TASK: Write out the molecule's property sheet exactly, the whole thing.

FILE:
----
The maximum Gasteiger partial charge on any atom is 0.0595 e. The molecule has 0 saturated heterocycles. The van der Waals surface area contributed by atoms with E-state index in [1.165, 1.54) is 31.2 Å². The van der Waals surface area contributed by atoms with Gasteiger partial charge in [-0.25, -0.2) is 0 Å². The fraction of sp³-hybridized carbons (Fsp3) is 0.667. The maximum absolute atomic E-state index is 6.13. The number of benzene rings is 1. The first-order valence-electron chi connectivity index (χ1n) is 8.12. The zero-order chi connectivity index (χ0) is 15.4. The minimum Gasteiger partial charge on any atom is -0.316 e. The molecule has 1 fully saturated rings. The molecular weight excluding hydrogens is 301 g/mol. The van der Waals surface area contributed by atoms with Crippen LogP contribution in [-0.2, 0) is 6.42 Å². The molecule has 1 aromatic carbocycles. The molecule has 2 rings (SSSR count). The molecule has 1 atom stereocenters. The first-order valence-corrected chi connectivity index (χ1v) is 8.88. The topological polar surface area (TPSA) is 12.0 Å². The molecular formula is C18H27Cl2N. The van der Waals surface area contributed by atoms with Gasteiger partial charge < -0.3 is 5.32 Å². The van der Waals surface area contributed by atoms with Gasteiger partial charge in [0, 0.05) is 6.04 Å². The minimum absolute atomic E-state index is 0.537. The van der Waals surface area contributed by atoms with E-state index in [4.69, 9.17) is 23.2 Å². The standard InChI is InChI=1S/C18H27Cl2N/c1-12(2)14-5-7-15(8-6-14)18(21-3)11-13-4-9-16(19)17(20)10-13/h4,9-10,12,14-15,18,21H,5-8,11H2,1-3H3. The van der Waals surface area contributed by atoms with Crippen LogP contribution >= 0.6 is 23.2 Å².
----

The maximum Gasteiger partial charge on any atom is 0.0595 e. The molecule has 0 saturated heterocycles. The van der Waals surface area contributed by atoms with E-state index in [1.165, 1.54) is 31.2 Å². The van der Waals surface area contributed by atoms with Gasteiger partial charge in [-0.25, -0.2) is 0 Å². The fraction of sp³-hybridized carbons (Fsp3) is 0.667. The maximum absolute atomic E-state index is 6.13. The number of benzene rings is 1. The first-order valence-electron chi connectivity index (χ1n) is 8.12. The zero-order chi connectivity index (χ0) is 15.4. The minimum Gasteiger partial charge on any atom is -0.316 e. The molecule has 1 fully saturated rings. The molecular weight excluding hydrogens is 301 g/mol. The van der Waals surface area contributed by atoms with Crippen LogP contribution in [-0.2, 0) is 6.42 Å². The molecule has 1 aromatic carbocycles. The molecule has 2 rings (SSSR count). The molecule has 1 atom stereocenters. The first-order valence-corrected chi connectivity index (χ1v) is 8.88. The topological polar surface area (TPSA) is 12.0 Å². The molecular formula is C18H27Cl2N. The van der Waals surface area contributed by atoms with Gasteiger partial charge < -0.3 is 5.32 Å². The van der Waals surface area contributed by atoms with Gasteiger partial charge in [0, 0.05) is 6.04 Å². The minimum absolute atomic E-state index is 0.537. The van der Waals surface area contributed by atoms with E-state index in [4.69, 9.17) is 23.2 Å². The standard InChI is InChI=1S/C18H27Cl2N/c1-12(2)14-5-7-15(8-6-14)18(21-3)11-13-4-9-16(19)17(20)10-13/h4,9-10,12,14-15,18,21H,5-8,11H2,1-3H3. The van der Waals surface area contributed by atoms with Crippen LogP contribution >= 0.6 is 23.2 Å².